The speed of our subconscious is such that we look at a situation and immediately we see what is required to provide a solution, without having to give the issue a second thought.
Intellectually, when we have to nut-out a problem, this will require us thinking consciously and working out what the answer may be. This is what happens when we are particularly dealing with equations, or pondering the meaning of words and methodically processing information to arrive at a conclusion, either through deductive or inductive logic.
Savants like Kim Peek (modelled upon by Dustin Hoffman in the film “Rain Man”) demonstrate amazing recall of what they have read. Recalling what has been read without actually utilizing that information for purposes of industry or progress in scientific advancement and understanding of life is not exercising intelligence. Unfortunately, too many individuals think regurgitating information is exercising intelligence.
Intelligence is the ability to process information and solve problems. People who are practiced as processing information and solving problems demonstrate they are exercising intelligence. Unfortunately, what is called an intelligence quotient is often overrated, because the tests done to achieve the ratings deal with specific criteria and do not take into account other significant factors that have to do with a person’s language or way of thinking. Culture plays a major part in intelligence tests and results, as does a person’s behavior—emotions, attitudes and character.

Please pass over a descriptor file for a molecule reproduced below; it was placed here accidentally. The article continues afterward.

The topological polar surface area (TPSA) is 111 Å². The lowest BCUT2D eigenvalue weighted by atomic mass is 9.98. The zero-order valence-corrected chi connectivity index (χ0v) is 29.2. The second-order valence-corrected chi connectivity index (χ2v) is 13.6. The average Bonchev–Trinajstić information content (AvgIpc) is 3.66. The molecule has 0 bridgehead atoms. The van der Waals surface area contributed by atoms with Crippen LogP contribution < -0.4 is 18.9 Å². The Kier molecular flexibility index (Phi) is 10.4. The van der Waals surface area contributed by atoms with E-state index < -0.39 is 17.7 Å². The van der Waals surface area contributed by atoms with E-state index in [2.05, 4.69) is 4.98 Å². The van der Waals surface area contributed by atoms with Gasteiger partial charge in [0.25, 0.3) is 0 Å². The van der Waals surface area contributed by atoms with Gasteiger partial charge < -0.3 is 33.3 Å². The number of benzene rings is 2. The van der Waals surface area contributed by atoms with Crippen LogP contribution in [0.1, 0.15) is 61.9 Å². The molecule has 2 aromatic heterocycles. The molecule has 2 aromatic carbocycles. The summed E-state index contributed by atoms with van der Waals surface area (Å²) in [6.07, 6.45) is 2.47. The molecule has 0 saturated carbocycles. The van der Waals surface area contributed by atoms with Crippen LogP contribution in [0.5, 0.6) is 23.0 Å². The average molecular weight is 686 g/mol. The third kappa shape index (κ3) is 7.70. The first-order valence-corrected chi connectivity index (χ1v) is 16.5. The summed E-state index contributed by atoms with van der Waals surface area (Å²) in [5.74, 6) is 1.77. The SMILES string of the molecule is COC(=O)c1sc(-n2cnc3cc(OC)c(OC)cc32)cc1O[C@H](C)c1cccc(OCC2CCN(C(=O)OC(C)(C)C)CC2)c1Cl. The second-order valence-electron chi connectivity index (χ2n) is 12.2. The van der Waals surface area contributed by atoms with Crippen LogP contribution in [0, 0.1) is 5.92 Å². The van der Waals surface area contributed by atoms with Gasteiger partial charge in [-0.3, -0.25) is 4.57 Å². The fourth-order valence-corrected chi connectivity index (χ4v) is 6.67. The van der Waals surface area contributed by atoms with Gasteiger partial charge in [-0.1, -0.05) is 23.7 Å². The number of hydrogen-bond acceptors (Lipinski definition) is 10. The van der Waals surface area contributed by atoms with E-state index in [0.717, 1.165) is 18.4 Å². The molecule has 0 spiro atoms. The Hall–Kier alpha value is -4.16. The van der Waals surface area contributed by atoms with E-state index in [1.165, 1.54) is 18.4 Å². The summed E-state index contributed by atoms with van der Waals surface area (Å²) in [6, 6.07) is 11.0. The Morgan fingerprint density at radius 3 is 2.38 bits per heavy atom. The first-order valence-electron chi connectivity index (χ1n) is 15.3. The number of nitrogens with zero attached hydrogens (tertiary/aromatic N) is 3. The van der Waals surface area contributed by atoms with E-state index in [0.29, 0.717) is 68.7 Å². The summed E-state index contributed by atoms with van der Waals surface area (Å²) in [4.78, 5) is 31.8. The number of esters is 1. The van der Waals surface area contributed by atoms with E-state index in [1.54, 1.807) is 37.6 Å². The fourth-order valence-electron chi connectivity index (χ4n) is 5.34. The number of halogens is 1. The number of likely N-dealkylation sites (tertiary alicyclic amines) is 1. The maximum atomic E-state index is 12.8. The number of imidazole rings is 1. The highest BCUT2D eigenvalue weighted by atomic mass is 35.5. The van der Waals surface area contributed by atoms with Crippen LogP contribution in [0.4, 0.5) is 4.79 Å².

There is ample evidence that significant breakthroughs in scientific discovery have come by accident. And when it comes to creativity, Picasso said in respect to his genius:
I don’t have a clue. Ideas are simply starting points. I can rarely set them down as they come to my mind. As soon as I start to work, others well up in my pen. To know what you’re going to draw, you have to begin drawing… When I find myself facing a blank page, that’s always going through my head. What I capture in spite of myself interests me more than my own ideasWhen speaking of the talented painter Henri-Émile-Benoît Matisse, Picasso said:
Matisse does a drawing, then he recopies it. He recopies it five times, ten times, each time with cleaner lines. He is persuaded that the last one, the most spare, is the best, the purest, the definitive one; and yet, usually it’s the first. When it comes to drawing, nothing is better than the first sketch.When a person is assessed to having a low IQ, what is overlooked is that person probably thinks pictorially from within his or her subconsciousness rather than in abstract symbols consciously.
We Have Intelligence For A Reason But Tragically Most People Have Been Duped